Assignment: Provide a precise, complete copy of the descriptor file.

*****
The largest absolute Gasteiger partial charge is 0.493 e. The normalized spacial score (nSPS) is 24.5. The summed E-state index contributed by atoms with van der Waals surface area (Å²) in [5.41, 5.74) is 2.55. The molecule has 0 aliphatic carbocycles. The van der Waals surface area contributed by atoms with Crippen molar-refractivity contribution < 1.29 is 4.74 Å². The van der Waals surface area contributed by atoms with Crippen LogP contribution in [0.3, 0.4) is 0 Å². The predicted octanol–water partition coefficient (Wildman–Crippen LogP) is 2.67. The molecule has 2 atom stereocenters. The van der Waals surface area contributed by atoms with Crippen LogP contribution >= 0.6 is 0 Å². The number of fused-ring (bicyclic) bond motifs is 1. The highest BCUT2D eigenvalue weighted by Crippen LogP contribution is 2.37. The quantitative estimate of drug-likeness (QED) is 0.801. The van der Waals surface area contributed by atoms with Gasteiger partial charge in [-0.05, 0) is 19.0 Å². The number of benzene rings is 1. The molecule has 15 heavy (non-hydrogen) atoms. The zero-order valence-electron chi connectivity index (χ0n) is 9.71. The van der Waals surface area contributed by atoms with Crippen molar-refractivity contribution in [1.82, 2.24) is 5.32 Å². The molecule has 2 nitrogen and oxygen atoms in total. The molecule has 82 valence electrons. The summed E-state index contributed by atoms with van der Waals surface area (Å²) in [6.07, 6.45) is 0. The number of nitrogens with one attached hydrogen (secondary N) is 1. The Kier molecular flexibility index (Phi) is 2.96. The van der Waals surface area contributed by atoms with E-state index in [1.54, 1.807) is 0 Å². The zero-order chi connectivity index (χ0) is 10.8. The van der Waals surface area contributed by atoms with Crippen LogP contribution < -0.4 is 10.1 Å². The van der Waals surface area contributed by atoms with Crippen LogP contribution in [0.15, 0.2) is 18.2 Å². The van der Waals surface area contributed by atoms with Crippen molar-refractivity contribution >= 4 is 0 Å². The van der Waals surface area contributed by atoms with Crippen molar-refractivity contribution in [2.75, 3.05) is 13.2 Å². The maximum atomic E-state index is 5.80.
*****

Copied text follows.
The largest absolute Gasteiger partial charge is 0.493 e. The normalized spacial score (nSPS) is 24.5. The summed E-state index contributed by atoms with van der Waals surface area (Å²) in [5.41, 5.74) is 2.55. The molecule has 0 aliphatic carbocycles. The van der Waals surface area contributed by atoms with Crippen molar-refractivity contribution < 1.29 is 4.74 Å². The van der Waals surface area contributed by atoms with Crippen LogP contribution in [0.3, 0.4) is 0 Å². The predicted octanol–water partition coefficient (Wildman–Crippen LogP) is 2.67. The molecule has 2 atom stereocenters. The van der Waals surface area contributed by atoms with Crippen LogP contribution >= 0.6 is 0 Å². The number of fused-ring (bicyclic) bond motifs is 1. The highest BCUT2D eigenvalue weighted by Crippen LogP contribution is 2.37. The quantitative estimate of drug-likeness (QED) is 0.801. The van der Waals surface area contributed by atoms with Gasteiger partial charge in [-0.05, 0) is 19.0 Å². The number of benzene rings is 1. The molecule has 15 heavy (non-hydrogen) atoms. The zero-order valence-electron chi connectivity index (χ0n) is 9.71. The van der Waals surface area contributed by atoms with Crippen molar-refractivity contribution in [1.82, 2.24) is 5.32 Å². The molecule has 2 nitrogen and oxygen atoms in total. The molecule has 82 valence electrons. The summed E-state index contributed by atoms with van der Waals surface area (Å²) in [6.07, 6.45) is 0. The number of nitrogens with one attached hydrogen (secondary N) is 1. The Kier molecular flexibility index (Phi) is 2.96. The van der Waals surface area contributed by atoms with E-state index in [1.54, 1.807) is 0 Å². The zero-order chi connectivity index (χ0) is 10.8. The van der Waals surface area contributed by atoms with Crippen LogP contribution < -0.4 is 10.1 Å². The van der Waals surface area contributed by atoms with Crippen LogP contribution in [0.15, 0.2) is 18.2 Å². The van der Waals surface area contributed by atoms with Crippen molar-refractivity contribution >= 4 is 0 Å². The van der Waals surface area contributed by atoms with Crippen molar-refractivity contribution in [2.75, 3.05) is 13.2 Å². The maximum atomic E-state index is 5.80.